תקליט איכות ,John Coltrane – Coltrane Prestige , הדפסת מאסטר של Analogue Production , כ 200 גרם .
Cut from the analogue masters by renowned mastering engineer Kevin Gray
200-gram pressing by Quality Record Pressings has a flat edge profile and deep groove label, true to the original LP
Deluxe high-gloss tip-on album jacket
"…they attempt to be as faithful to the original LPs as possible. They are remastered from the original mono or stereo tapes, come in authentic glossy 'tip-on' jackets, retain the flat edge of original pressings, and even have the 'deep groove' from the stamper in the label area. What they don't have is the cost of original pressings. So many of the titles in the series fall into the several-hundred-dollar range in near-mint condition, a few topping out in the thousands, making the $30 price of each Analogue Productions LP seem like a bargain if they deliver sonically, which they do in abundance. … both (this title andColtrane were pressed at Quality Record Pressings (QRP) and continue the excellence for which this newest pressing plant has become known: nonexistent surface and groove noise and the sharp delineation of musical detail. … with these latest Prestige LPs, Analogue Productions has attained a rare trifecta: authentic look, authentic sound, and authentic manufacturing." — Music = 4.5/5; Sound = 4.5/5 — Marc Mickelson, The Audio Beat, Feb. 12, 2013. To read the entire review click here: http://www.theaudiobeat.com/music/all_night_long_coltrane_lp.htm
"Another fine-sounding Prestige mono, Coltrane crackles with spontaneous intensity. Al Heath's drum triplets spark "Bakai," as Coltrane's throaty tenor introduces the repetitive, Arabic-influenced theme. "Violets For Your Furs" is sort of precursor to Coltrane's fine Ballads album (1963), whlle a string of mostly up-tempo tunes follow." Sonics = 4/5; Music = 3.5/5 — Wayne Garcia, The Absolute Sound, January 2013
"The reissues replicate the original flat-edge vinyl and deep groove labels. The cover is heavy cardboard with a high-gloss tip-on jacket. Kevin Gray's mastering is superb. This first effort makes my mouth water for a few of the truly rare titles in the series that have always eluded my reach and my grasp as a collector. I've owned original yellow label originals and later blue label versions of this album and the fabulous sound of this new version should make any jazz enthusiast ecstatic." Recording = 9.5/10; Music = 9.5/10 — Dennis D. Davis, Hi-Fi +, Issue 91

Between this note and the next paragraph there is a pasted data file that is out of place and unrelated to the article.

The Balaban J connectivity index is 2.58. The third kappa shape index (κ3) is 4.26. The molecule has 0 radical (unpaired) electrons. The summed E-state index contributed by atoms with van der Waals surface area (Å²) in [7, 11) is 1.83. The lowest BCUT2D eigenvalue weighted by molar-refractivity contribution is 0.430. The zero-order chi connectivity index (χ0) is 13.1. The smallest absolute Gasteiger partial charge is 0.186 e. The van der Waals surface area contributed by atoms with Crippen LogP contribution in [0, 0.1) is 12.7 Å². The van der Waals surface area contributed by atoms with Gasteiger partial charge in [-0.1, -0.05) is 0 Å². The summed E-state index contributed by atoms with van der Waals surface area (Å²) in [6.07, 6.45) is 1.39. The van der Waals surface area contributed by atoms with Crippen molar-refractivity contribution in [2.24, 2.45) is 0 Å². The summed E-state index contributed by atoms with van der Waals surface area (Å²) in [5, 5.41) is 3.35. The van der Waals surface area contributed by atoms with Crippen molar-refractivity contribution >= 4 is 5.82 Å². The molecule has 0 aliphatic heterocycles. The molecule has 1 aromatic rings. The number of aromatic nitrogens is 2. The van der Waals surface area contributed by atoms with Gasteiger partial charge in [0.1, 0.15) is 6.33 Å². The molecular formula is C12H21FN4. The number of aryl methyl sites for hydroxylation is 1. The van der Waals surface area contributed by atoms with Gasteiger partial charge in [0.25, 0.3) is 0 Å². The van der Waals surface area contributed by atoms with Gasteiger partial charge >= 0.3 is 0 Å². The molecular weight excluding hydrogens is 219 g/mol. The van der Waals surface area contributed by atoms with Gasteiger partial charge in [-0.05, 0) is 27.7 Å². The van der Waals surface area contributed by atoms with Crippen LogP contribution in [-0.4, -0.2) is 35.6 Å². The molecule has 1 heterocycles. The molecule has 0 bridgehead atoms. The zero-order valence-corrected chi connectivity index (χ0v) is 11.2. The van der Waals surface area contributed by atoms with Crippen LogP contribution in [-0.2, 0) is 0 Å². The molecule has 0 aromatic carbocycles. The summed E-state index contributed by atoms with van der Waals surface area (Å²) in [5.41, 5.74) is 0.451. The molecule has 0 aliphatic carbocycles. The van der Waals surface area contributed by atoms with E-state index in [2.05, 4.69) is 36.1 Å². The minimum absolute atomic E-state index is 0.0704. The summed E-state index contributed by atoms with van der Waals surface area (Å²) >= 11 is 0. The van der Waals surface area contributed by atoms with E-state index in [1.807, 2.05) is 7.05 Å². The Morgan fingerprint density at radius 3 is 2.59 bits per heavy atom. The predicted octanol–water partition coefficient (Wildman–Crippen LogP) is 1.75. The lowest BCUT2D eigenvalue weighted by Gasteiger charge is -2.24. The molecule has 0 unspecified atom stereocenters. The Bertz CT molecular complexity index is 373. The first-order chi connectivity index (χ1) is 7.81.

John Coltrane, is in a sense, as Ira Gitler wrote in the liner notes to Coltrane’s 1957 self-titled album — featuring his first session as a band leader — a new star, "but he has not arrived through high-pressure press agentry. He has been building on more solid ground."
From the time of his joining the Miles Davis quintet in late 1955 through to his brilliant work with Thelonious Monk at the Five Spot Cafe in the summer of 1957, Coltrane steadily increased his accomplishments on his instrument and gained new admirers for his playing among his fellow musicians and the serious listening public. For this date Coltrane chose his musicians, he contributed several compositions and he also wrote some of the arrangements.
"Bakai" (meaning "cry" in Arabic), by Cal Massey, opens side one. Its handsome minor theme is expounded by pianist Red Garland, Coltrane (who’s horn really cries), and baritone saxophonist Sahib Shihab. The rest of side one is handled by the quartet featuring Coltrane and Garland. Two ballad standards, "Violet for Your Furs," and "Time Was," are the subjects; the former receives a sensitive ballad treatment while the latter is done in bright medium time.
Side two opens on "Straight Street," a Coltrane composition and arrangement featuring solos by Coltrane, trumpeter Johnnie Splawn and pianist Mal Waldron. An interestingly different Coltrane interpretation of the seldom-done "While My Lady Sleeps" is Coltrane’s alone until Splawn joins him for a final errie note. Coltrane’s "Chronic Blues" is the closer and gives all the horns and Waldron solo room.
Originally released in 1957
John Coltrane, tenor saxophone
John Splawn, trumpet
Sahib Shihab, baritone saxophone
Mal Waldron, pianist
Red Garland, pianist
Paul Chambers, bass
Al Heath, drums